The Filthy Frank Show - Netflix

Filthy Frank is the embodiment of everything a person should not be. He is anti-PC, anti-social, and anti-couth. He behaves and reacts excessively to everything expressly to highlight the ridiculousness of racism, misogyny, legalism, injustice, ignorance and other social blights. He also sets an example to show how easy it is in the social media for any zany material to gain traction/followings by simply sharing unsavoury opinions and joking about topics many find offensive.Yes, there is no denying that the show is terribly offensive, but this terrible offensiveness is a deliberate and unapologetic parody of the whole social media machine and a reflection of the human microcosm that that social media is.

The Filthy Frank Show - Netflix

Type: Scripted

Languages: English

Status: Running

Runtime: 10 minutes

Premier: 2011-08-05

The Filthy Frank Show - Frank Abagnale - Netflix

Frank William Abagnale Jr. (; born April 27, 1948) is an American security consultant known for his history as a former confidance man, check forger, and impostor between the ages of 15 and 21 years old. He became one of the most famous impostors ever, claiming to have assumed no fewer than eight identities, including an airline pilot, a physician, a U.S. Bureau of Prisons agent, and a lawyer. He escaped from police custody twice (once from a taxiing airliner and once from a U.S. federal penitentiary), before he was 21 years old. He served less than five years in prison before starting to work for the federal government. He is currently a consultant and lecturer for the FBI academy and field offices. He also runs Abagnale & Associates, a financial fraud consultancy company. Abagnale's life story inspired the Academy Award-nominated feature film Catch Me If You Can (2002), starring Leonardo DiCaprio as Abagnale and Tom Hanks as the FBI agent pursuing him, as well as a Broadway musical, which are based on his autobiography of the same name.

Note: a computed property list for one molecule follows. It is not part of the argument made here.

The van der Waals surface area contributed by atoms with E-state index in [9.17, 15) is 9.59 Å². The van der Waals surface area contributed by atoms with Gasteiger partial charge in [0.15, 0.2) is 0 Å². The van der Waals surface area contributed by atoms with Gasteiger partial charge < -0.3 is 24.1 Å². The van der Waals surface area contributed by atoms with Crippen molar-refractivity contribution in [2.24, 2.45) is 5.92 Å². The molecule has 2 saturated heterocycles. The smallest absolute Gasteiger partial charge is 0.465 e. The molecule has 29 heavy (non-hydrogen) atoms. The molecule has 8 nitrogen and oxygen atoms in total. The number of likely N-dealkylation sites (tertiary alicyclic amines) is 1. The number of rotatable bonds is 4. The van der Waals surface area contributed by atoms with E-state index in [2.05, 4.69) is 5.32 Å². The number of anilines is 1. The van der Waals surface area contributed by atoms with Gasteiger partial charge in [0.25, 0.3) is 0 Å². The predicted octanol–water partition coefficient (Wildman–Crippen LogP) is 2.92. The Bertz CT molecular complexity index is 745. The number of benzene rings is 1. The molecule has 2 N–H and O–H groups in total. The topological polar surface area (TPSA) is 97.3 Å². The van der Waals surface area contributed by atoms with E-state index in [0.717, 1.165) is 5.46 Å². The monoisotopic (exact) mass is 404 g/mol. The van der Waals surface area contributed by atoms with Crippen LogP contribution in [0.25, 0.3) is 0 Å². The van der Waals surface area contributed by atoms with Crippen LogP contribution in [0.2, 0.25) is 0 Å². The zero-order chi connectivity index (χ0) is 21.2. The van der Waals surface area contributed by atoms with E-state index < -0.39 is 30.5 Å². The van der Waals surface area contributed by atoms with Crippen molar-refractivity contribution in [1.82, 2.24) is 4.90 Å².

The Filthy Frank Show - Alleged escapes - Netflix

While being deported to the U.S., Abagnale escaped from a British VC-10 airliner as it was turning onto a taxiway at New York's JFK International Airport. Under cover of night, he scaled a nearby fence and hailed a cab to Grand Central Terminal. After stopping in The Bronx to change clothes and pick up a set of keys to a Montreal bank safe deposit box containing $20,000, Abagnale caught a train to Montreal's Dorval airport to purchase a ticket to São Paulo, Brazil. After a close call at a Mac's Milk, he was apprehended by a constable of the Royal Canadian Mounted Police while standing in line at the ticket counter. Abagnale was subsequently handed over to the U.S. Border Patrol. In April 1971, Abagnale reportedly escaped from the Federal Detention Center in Atlanta, Georgia, while awaiting trial. In his book, Abagnale considers this to be one of the most infamous escapes in history. During the time, U.S. prisons were being condemned by civil rights groups and investigated by congressional committees. In a stroke of luck that included the accompanying U.S. marshal forgetting his detention commitment papers, Abagnale was mistaken for an undercover prison inspector and was even given privileges and food far better than the other inmates. The Federal Department of Corrections in Atlanta had already lost two employees as a result of reports written by undercover federal agents and Abagnale took advantage of their vulnerability. He contacted a friend (called in his book “Jean Sebring”) who posed as his fiancée and slipped him the business card of “Inspector C.W. Dunlap” of the Bureau of Prisons, which she had obtained by posing as a freelance writer doing an article on fire safety measures in federal detention centers. She also handed over a business card from “Sean O'Riley” (later revealed to be Joseph Shea), the FBI agent in charge of Abagnale's case, which she doctored at a stationery print shop. Abagnale told the corrections officers that he was indeed a prison inspector and handed over Dunlap's business card as proof. He told them that he needed to contact FBI Agent Sean O'Riley on a matter of urgent business. O'Riley's phone number (actually the number altered by Sebring) was dialed and picked up by Jean Sebring at a payphone in an Atlanta shopping mall, posing as an operator at the Federal Bureau of Investigation. Later, he was allowed to meet unsupervised with O'Riley in a predetermined car outside the detention center. Sebring, incognito, picked Abagnale up and drove him to an Atlanta bus station, where he took a Greyhound bus to New York, and soon thereafter, a train to Washington, D.C. Abagnale then bluffed his way through an attempted capture by posing as an FBI agent after being recognized by a motel registration clerk. Still intent on making his way to Brazil, Abagnale was picked up a few weeks later by two NYPD detectives when he inadvertently walked past their unmarked police car.

The Filthy Frank Show - References - Netflix